"The Arabs who had granted the Palestinians everything and nothing at the same time had drifted away from the cause of Palestine...The romance of the 'children of the stones' had subsided. Heartless and unsentimental, Arab society, in the midst of another windfall of oil wealth, now sought a reprieve from political and religious furies. A stock frenzy has taken hold in the Arabian Peninsula and the gulf; the tales of Palestinian woes would no longer hold other Arabs."
06 February 2006
I apologise to those of you who have been unable to raise Pondblog during the last couple of days. A technical problem at Blogger has evidently affected many sites like mine. Unusually, and to its credit, Blogger has posted information about the problem on its website to reassure bloggers, and says it hopes to be able to fix the problem overnight tonight.
An English firm called Nonsuch Publishing is to publish what is described by the London Times as "an ambitious series of forgotten classics" in English literature. First off the presses is to be The Clockmaker, or The Sayings and Doings of Samuel Slick, which was serialised in newspapers on both sides of the Atlantic, including the Times, in 1837. Judge Haliburton, the author, was a Canadian-born judge and author who went to England and became a Tory MP.
Alan Sutton, the chief executive of Nonsuch, said that Haliburton outsold even Dickens in the 19th Century, adding: "Many authors who were famous in their day have disappeared into obscurity. We aim to resurrect these writers for a more discerning readership."
"The Clockmaker," says the Times, "was an immediate success, ensuring that Haliburton was the toast of London. It tells the story of Samuel Slick, of Slickville, a Yankee clock-pedlar with a fine line in shrewd observations and witty commentaries on 'human nature'. Satirical and scandalous, Slick was a fast-talking folk hero, unafraid to confront issues such as race, slavery and colonialism. After being published in instalments in the 1830s - in newspapers on both sides of the Atlantic, including The Times - it came out as a book in 1843."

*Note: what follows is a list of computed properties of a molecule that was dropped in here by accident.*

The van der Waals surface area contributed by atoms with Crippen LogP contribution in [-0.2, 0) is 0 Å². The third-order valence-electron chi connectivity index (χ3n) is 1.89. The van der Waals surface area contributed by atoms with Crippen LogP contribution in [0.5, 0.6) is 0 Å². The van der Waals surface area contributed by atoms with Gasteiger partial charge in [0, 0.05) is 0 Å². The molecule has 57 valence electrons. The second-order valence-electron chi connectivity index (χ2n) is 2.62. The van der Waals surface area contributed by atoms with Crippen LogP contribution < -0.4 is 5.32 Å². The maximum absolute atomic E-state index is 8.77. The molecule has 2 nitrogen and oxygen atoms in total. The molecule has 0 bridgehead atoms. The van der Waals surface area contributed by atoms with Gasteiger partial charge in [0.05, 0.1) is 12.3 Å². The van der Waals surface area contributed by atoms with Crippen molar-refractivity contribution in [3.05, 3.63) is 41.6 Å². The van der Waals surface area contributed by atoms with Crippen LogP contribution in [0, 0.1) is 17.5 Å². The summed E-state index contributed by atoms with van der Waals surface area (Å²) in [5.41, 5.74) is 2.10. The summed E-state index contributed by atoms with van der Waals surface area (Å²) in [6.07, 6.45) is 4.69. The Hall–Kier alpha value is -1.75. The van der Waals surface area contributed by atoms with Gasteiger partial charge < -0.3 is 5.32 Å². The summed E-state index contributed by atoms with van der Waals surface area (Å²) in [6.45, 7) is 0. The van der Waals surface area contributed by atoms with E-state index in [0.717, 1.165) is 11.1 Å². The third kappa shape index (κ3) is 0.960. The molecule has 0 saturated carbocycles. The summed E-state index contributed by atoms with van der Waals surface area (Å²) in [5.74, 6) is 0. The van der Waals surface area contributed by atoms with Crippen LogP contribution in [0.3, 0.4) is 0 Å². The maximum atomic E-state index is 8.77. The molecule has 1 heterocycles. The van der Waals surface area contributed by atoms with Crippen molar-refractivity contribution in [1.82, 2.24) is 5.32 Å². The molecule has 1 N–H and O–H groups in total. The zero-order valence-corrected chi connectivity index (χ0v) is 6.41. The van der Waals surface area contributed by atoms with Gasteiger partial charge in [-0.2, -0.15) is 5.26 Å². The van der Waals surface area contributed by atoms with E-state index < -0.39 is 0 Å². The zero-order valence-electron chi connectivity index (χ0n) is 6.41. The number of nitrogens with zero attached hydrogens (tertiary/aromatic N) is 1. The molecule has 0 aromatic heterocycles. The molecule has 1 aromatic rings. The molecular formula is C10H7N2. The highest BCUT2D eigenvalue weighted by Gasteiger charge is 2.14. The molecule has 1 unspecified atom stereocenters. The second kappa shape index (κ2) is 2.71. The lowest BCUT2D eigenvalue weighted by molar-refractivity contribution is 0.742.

The fallout in Australia of involvement in the Oil-for-Food scandal is becoming as much of as problem for them as it was for India a few weeks ago. The London Times says the "Australian Wheat Board, Australia's sole wheat exporter, paid $223.5 million in bribes by charging Iraq above-market prices to supply wheat. The extra cash was then placed in a separate account which was allegedly used to bribe Iraqi officials. This inquiry into the 'wheatgate' affair will dominate the Australian Parliament when it sits this week and could expose one of Australia's biggest corruption scandals.
"The inquiry also threatens a rift between Australia and America, amid allegations that the Howard Government put pressure on a US Oil-for-Food inquiry to ignore allegations concerning AWB. US senators are under pressure from American wheat growers, who claim that they were shut out of lucrative wheat contracts in Iraq."
Guess it must be a slow day for the UK press - the Guardian is doing a bit of poet laureate-bashing. It is, to the likes of Roy Hattersley, as lipstick is to Boy George.
US Attorney General Alberto Gonzales is making the case for that eavesdropping programme in the Wall Street Journal this morning: "The AUMF is not a blank check for the president to cash at the expense of the rights of citizens. The NSA's terrorist surveillance program is narrowly focused on the international communications of persons believed to be members or agents of al Qaeda or affiliated terrorist organizations. The terrorist surveillance program protects both the security of the nation and the rights and liberties we cherish. As the president said in his State of the Union speech, 'the terrorist surveillance program has helped prevent terrorist attacks. It remains essential to the security of America.' When I testify before Congress today, I will tell them not only that the president had the authority to use this effective antiterror tool, but that it would have been irresponsible for him not to employ this weapon to prevent another attack on our country."
05 February 2006
I think William T Vollman's an important contemporary writer, and if I had any room at all on my bookshelves, I'd start collecting him. He's written a new book, Uncentering the Earth/Copernicus and 'The Revolutions of the Heavenly Spheres'. Lisa Montanarelli, who is described as a New York writer, reviews it in this morning's San Francisco Chronicle. She says "Uncentering the Earth may surprise readers who expect William T. Vollmann, winner of the 2005 National Book Award for fiction, to churn out sprawling tomes on street prostitution, drugs and violence. But this new exegesis of Copernicus' epochal work, On the Revolutions of the Heavenly Spheres (1543), jibes with Vollmann's more abstract occupations, such as totalitarianism and individual freedom.